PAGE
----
For this situation, consider a policy that prioritizes long-term treatment-resources. Most everyone will be exposed within a year or so, and unless they are immune they will get sick, at which point their chance of recovery instead of death should depend on medical resources, and critical infrastructure, at that time. So this policy seeks to create a pattern of isolation, and possibly deliberate exposure, to increase the average resources available to help people recover when they are sick.

The obvious problem here is that the above scenarios can have a pretty sharp peak in infection rates, overwhelming medical resources at that point in time. And workers who stay home also threaten the availability of other critical infrastructure resources. Yes, if containment slows the rate of growth of the disease, it also spreads out the time period of peak infection by a similar factor. But that could still be pretty short period.

Relative to the containment policy, this long term resource policy would seek to move the time of infection of many people from near the peak, to substantially earlier than the peak. Moving to later than the peak is not possible, if we’ve been containing as much as possible. And the obvious way to infect people earlier is to directly expose them, on purpose.

Of course directly exposing people won’t help spread out the peak if the people exposed are isolated to the same average degree as people are in the containment scenario. That would instead just move the peak to an earlier point in time, and perhaps even make it sharper, by making the disease spread faster. So this long-term treatment policy would have to involve infecting some people deliberately, while giving them much higher than average quality isolation. If their isolation were very good, then they’d use medical resources at an earlier point in time when such resources are more available, without adding much to the overall growth of the disease.

Now, if good isolation resources, and medical resources, were already strained dealing with a flux of likely infected from outside, then there might be little point in adding new infected on purpose. But what if there are many good isolated places available not being fully used to deal with folks very likely to have been exposed, and also available medical resources not fully used, what if recovered folks had little risk of infecting others for a period, and what if we were closer in time to the peak than that average period between reinfections? Well that’s when we might tempted to deliberately expose some, and then to strongly isolate them.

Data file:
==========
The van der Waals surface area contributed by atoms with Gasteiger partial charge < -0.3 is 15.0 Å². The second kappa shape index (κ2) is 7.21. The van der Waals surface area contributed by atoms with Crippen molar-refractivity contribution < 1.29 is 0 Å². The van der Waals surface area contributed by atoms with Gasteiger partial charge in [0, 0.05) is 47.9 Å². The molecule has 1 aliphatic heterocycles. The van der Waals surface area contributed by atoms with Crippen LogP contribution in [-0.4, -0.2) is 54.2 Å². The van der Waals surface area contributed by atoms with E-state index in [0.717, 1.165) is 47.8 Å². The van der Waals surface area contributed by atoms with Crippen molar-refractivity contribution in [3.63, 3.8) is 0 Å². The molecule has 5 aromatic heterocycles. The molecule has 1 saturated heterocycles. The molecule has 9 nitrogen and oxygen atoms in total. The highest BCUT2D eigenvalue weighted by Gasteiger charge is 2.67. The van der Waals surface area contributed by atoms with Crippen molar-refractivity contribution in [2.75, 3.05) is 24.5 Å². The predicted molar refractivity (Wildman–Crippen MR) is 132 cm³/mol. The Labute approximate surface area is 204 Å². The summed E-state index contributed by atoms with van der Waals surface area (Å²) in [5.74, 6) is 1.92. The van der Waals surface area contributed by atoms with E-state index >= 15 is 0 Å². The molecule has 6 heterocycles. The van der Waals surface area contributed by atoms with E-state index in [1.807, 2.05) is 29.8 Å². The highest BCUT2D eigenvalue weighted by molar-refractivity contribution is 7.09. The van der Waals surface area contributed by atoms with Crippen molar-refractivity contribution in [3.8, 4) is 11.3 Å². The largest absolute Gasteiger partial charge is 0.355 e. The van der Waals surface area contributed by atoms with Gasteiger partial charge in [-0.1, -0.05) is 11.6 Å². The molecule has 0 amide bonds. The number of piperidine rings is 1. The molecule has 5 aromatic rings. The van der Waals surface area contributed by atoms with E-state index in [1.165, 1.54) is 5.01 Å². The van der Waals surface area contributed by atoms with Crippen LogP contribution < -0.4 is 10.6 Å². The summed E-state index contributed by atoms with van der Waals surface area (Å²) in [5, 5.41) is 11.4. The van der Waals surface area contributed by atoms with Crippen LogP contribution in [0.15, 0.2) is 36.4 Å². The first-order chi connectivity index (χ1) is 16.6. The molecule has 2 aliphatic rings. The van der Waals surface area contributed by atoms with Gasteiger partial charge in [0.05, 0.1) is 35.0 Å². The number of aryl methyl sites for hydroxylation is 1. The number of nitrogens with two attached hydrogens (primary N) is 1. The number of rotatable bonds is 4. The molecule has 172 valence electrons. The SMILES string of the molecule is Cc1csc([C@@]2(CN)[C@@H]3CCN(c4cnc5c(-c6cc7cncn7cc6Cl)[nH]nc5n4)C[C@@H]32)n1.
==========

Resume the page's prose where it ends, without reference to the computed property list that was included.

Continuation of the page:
One key idea here is to create a stronger correlation between the strength of isolation of a place and the likelihood that people there are infected. Such a strong correlation allows us to create a population of already recovered folks who are at least temporarily immune. And that can spread out the period of peak infection, so that more medical resources are available to treat the sick. And that can cut the average mortality rate, which means that more people don’t die.

People who work in medicine and critical infrastructure seem especially promising candidates for early deliberate exposure. This is because after recovery they become more available to work during the peak infection period. They are not sick then, and are less afraid of being exposed then, making it easier to persuade them to go to work. The other set of promising candidates are those most likely to die without sufficient help, which seems to be men and especially the old.

And that’s the intuition behind deliberate exposure. Its wisdom depends on some parameters of which we are unsure, and may learn more about soon. So it seems clearer that we should think more about such options than that we should pull the trigger to start one now. And there are substantial challenges in organizing such a policy fast enough, and in gaining sufficient public and elite support to allow it. Maybe this can’t work this time, and must wait until another big pandemic.

But contrary to many loud and rude commenters lately, this option isn’t crazy. And within the next year we may come to see and suffer the full consequences of not working harder to spread out a pandemic peak of maximum infection and medical need.